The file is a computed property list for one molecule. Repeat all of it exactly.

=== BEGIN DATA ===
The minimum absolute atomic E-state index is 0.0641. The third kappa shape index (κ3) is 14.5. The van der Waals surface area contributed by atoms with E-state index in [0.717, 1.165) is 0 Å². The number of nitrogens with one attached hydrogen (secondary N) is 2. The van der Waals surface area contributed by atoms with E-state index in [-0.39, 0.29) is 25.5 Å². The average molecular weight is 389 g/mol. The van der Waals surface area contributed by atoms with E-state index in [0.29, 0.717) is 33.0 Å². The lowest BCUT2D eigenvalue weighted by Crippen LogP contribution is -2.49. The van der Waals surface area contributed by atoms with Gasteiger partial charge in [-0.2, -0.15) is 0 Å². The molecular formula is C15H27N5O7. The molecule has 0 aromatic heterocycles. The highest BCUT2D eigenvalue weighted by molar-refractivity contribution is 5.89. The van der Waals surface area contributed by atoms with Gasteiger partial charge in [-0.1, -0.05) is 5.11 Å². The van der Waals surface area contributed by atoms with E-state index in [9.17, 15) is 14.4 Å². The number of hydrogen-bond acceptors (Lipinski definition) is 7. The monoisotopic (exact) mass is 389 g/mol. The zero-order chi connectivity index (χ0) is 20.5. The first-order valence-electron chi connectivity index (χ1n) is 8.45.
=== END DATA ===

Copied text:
The minimum absolute atomic E-state index is 0.0641. The third kappa shape index (κ3) is 14.5. The van der Waals surface area contributed by atoms with E-state index in [0.717, 1.165) is 0 Å². The number of nitrogens with one attached hydrogen (secondary N) is 2. The van der Waals surface area contributed by atoms with E-state index in [-0.39, 0.29) is 25.5 Å². The average molecular weight is 389 g/mol. The van der Waals surface area contributed by atoms with E-state index in [0.29, 0.717) is 33.0 Å². The lowest BCUT2D eigenvalue weighted by Crippen LogP contribution is -2.49. The van der Waals surface area contributed by atoms with Gasteiger partial charge in [-0.2, -0.15) is 0 Å². The molecular formula is C15H27N5O7. The molecule has 0 aromatic heterocycles. The highest BCUT2D eigenvalue weighted by molar-refractivity contribution is 5.89. The van der Waals surface area contributed by atoms with Gasteiger partial charge in [-0.1, -0.05) is 5.11 Å². The van der Waals surface area contributed by atoms with E-state index in [9.17, 15) is 14.4 Å². The number of hydrogen-bond acceptors (Lipinski definition) is 7. The monoisotopic (exact) mass is 389 g/mol. The zero-order chi connectivity index (χ0) is 20.5. The first-order valence-electron chi connectivity index (χ1n) is 8.45.